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Descendants of Tamberlin Campbell and Hester Cunnabell

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  • Edward Campbell (c.1795 - d.)
    Edward died before 1851, as his wife is listed as a widow in the 1851 census of New Brunswick. Information on Edward: Edward inherited the Campbell homestead in Northampton and it passed through hi...
  • Hester Cunnabell (1751 - d.)
  • Tamberlin (the Soldier) Campbell (c.1740 - c.1821)
    Information on Tamberlin and Hester's family: Information on Tamberlin and Hester: - Here we find the correct spelling of his name "While the name appears variously as Tamberlane, Tamberlain, etc., i...
  • Robert Campbell (1786 - 1871)
  • Hester Sharp-Baker (c.1769 - 1828)
    Hester had 4 children with Alexander Sharp and 9 children with Anthony Baker.

Tamberlin and Hester had a large family of at least 8 children, the last of which was born in 1795 - these 8 survived to adulthood and had issue. Today, there are certainly many hundreds if not thousands of descendants. Much is known about Hester's ancestry, but little is known of Tamberlin's. I do not even have with certainty his date or place of birth and have nothing on either of his parents.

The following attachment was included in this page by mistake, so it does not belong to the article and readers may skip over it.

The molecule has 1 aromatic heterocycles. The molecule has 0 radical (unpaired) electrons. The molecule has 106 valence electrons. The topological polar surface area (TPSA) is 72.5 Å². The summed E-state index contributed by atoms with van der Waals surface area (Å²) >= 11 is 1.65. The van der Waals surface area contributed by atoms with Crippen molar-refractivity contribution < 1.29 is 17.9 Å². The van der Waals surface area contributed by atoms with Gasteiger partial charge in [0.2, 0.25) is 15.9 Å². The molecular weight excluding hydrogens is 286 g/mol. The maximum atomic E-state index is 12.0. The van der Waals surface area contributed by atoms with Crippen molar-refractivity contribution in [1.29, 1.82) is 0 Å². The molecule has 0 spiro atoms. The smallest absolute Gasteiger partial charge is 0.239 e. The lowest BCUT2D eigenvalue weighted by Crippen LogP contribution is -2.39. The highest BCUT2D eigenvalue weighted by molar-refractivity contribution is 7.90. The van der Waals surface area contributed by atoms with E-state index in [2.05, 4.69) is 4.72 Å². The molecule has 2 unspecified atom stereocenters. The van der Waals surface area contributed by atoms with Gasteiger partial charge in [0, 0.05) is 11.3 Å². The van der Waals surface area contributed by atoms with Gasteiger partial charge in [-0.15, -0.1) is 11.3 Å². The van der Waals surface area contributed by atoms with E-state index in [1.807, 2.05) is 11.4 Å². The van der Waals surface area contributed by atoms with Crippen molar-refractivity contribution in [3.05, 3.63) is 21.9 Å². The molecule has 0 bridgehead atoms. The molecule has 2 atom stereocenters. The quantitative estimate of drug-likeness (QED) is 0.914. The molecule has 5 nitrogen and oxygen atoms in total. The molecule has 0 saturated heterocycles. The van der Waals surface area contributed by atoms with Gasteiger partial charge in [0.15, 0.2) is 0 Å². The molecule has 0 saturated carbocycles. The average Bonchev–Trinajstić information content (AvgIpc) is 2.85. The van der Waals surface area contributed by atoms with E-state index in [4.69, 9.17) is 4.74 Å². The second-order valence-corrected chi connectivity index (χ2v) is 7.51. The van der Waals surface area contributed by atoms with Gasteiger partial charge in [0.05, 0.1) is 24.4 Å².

The goal is to complete the tree of descendants of these two and hopefully come across details of the early life and ancestry of Tamberlin.


There were four Tamberlin Campbells that I know of, and to distinguish between the various Tamberlin Campbells, I have nicknamed them:

• Tamberlin the Soldier (c. 1740-1821), head of the family that settled in Northampton c. 1788.

• Tamberlin the Son (b. 1782), fifth child and second son of Tamberlin the Solider.

• Tamberlin the Emigrant (1811-1867), son of John Campbell, the fourth child and first son of Tamberlin the Soldier. He emigrated from Northampton with about 100 New Brunswickers to Australia in 1852; he and some of the group eventually settled in New Zealand in 1853 where they founded a place they called Brunswick near Waganui. In 1867, a Mr. Cunnabell (almost certainly a relative) made a return visit to New Brunswick and brought back seeds he thought would thrive in New Zealand. Ironically, Tamberlin the Emigrant was killed while planting some of these New Brunswick seeds due to a kick from his horse.

• Tamberlin the Tobiquer (1813-1892), son of Edward Campbell, the youngest child of Tamberlin the Solider. He and two brothers and their mother, the widow of Edward, had settled the Tobique River by the time of the 1851 census.